Treating the earliest signs of multiple sclerosis – such as numbness and balance or vision problems – with the drug interferon beta-1b may reduce the risk of a definitive diagnosis of the condition, as well as reduce relapse following a diagnosis. These are the findings of new research published in the journal Neurology.
Early symptoms of MS include numbness or tingling of the face, body, or arms and legs, fatigue, loss of balance, dizziness, and vision problems.
There is currently no cure for MS, but there are treatments that can help patients manage their symptoms. Interferon beta-1b is one such treatment; the drug is used to reduce symptoms in patients with relapsing-remitting MS (RRMS), whereby attacks of symptoms arise, before improving or disappearing.
However, study co-author Dr. Ludwig Kappos, of University Hospital Basel in Switzerland, and colleagues note that there has been little investigation into how starting this treatment at the earliest stages of MS might affect disease progression.
To find out, the team enrolled 468 individuals who were showing early signs of MS, but who had not yet been diagnosed with the condition.
Subjects were randomly assigned to one of two groups; one group received early treatment with interferon beta-1b, while the other received a placebo.
After 2 years or a diagnosis of MS – whichever came first – subjects who had been taking the placebo were allowed to switch to interferon beta-1b or another MS drug.
Likelihood of MS diagnosis 33 percent lower with early treatment
Eleven years after study initiation, 278 participants remained, of whom 167 had received early treatment with interferon beta-1b and 111 had received delayed treatment with the drug.
Compared with subjects who had delayed interferon beta-1b treatment, those who had received early treatment with the drug were 33 percent less likely to have been diagnosed with MS.
The team also found that participants who had received early treatment with interferon beta-1b took longer to have their first MS relapse than those whose treatment was delayed, at 1,888 days versus 931 days.
Additionally, the annual relapse rate was 19 percent lower for participants who received early treatment, compared with those who had delayed treatment, with an annual relapse rate of 0.21 and 0.26, respectively.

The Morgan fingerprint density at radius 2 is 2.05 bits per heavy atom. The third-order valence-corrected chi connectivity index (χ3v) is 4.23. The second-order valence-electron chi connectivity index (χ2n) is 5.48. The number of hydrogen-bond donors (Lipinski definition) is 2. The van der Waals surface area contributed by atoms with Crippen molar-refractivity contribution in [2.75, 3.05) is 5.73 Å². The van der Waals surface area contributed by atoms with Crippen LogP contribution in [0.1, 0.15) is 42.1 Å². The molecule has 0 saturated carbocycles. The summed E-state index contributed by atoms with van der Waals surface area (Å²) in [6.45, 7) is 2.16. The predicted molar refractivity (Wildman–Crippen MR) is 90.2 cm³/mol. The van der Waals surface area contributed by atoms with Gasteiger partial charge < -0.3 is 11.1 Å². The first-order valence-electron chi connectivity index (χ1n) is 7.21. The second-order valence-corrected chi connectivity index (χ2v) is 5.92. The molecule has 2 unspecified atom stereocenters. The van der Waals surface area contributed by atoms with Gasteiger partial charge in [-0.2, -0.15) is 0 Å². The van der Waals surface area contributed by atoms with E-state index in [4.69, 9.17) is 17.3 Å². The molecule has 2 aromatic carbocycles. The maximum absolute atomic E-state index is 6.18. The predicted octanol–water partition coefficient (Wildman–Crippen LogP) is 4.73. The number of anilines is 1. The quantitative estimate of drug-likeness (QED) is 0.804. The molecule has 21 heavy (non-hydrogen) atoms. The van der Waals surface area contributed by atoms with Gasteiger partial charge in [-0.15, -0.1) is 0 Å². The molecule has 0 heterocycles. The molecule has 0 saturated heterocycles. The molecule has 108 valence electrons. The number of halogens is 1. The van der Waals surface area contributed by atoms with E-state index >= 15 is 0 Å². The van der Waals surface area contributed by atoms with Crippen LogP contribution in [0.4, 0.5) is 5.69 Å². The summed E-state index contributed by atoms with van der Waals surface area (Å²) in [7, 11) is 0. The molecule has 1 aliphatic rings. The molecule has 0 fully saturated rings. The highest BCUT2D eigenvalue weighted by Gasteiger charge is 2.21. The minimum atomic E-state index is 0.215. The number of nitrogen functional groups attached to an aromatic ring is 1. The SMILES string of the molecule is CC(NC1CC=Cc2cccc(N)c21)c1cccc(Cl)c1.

Dr. Kappos told Medical News Today that the team was surprised by these results. “The most astonishing observation was that relapse rates remained lower in most of the years after both groups had equal access to treatment,” he noted.
No differences were found between the early and delayed treatment groups for overall disability or the amount of CNS damage caused by MS.
Based on these study results, Dr. Kappos told MNT that patients in the early stages of MS may see long-term benefits with the use of interferon beta-1b.
“It was reassuring to see that little progression occurred in both treatment groups over these 11 years. For me this underlines that – although the options are better with a very early intervention – the window of opportunity remains open for some time.”
Dr. Ludwig Kappos
The researchers say their study – which was funded by Bayer HealthCare Pharmaceuticals – does have some limitations.
For example, they note that both the patients and researchers learned which subjects were taking interferon beta-1b or placebo after fifth-year tests. Additionally, they note that all participants were receiving treatment after the first 2 years, meaning there was no longer an untreated control group.
Dr. Kappos told us that he and his team now plan to assess whether other compounds that work in a similar way to interferon beta-1b, but which are more effective, may be beneficial if given to patients in the earliest stages of MS.
“A burning but not easy-to-resolve question is if these results that were achieved with Interferon beta 1b – a ‘first-generation’ compound – would be further improved by treating as early with one of the more recently developed treatments that have shown more efficacy in established relapsing MS,” he said. “Similarly we need to improve on our ability to predict who are the best candidates for this treatment.”
Written by Honor Whiteman